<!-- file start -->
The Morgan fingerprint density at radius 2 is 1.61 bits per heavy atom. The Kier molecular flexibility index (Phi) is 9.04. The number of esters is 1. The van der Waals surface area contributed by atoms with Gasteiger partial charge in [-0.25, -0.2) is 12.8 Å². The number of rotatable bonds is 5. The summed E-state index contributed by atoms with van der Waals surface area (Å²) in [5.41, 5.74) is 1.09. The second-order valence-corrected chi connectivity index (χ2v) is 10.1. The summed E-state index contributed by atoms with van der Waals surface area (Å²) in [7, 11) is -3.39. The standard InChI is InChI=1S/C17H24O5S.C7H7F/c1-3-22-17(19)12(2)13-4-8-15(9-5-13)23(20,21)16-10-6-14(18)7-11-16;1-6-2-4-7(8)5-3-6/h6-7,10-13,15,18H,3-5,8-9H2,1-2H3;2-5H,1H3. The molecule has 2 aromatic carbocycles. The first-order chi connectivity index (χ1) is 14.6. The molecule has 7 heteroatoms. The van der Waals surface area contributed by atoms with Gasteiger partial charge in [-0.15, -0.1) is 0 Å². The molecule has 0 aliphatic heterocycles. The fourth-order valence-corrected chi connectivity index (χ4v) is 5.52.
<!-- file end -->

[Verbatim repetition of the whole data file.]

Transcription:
The Morgan fingerprint density at radius 2 is 1.61 bits per heavy atom. The Kier molecular flexibility index (Phi) is 9.04. The number of esters is 1. The van der Waals surface area contributed by atoms with Gasteiger partial charge in [-0.25, -0.2) is 12.8 Å². The number of rotatable bonds is 5. The summed E-state index contributed by atoms with van der Waals surface area (Å²) in [5.41, 5.74) is 1.09. The second-order valence-corrected chi connectivity index (χ2v) is 10.1. The summed E-state index contributed by atoms with van der Waals surface area (Å²) in [7, 11) is -3.39. The standard InChI is InChI=1S/C17H24O5S.C7H7F/c1-3-22-17(19)12(2)13-4-8-15(9-5-13)23(20,21)16-10-6-14(18)7-11-16;1-6-2-4-7(8)5-3-6/h6-7,10-13,15,18H,3-5,8-9H2,1-2H3;2-5H,1H3. The molecule has 2 aromatic carbocycles. The first-order chi connectivity index (χ1) is 14.6. The molecule has 7 heteroatoms. The van der Waals surface area contributed by atoms with Gasteiger partial charge in [-0.15, -0.1) is 0 Å². The molecule has 0 aliphatic heterocycles. The fourth-order valence-corrected chi connectivity index (χ4v) is 5.52.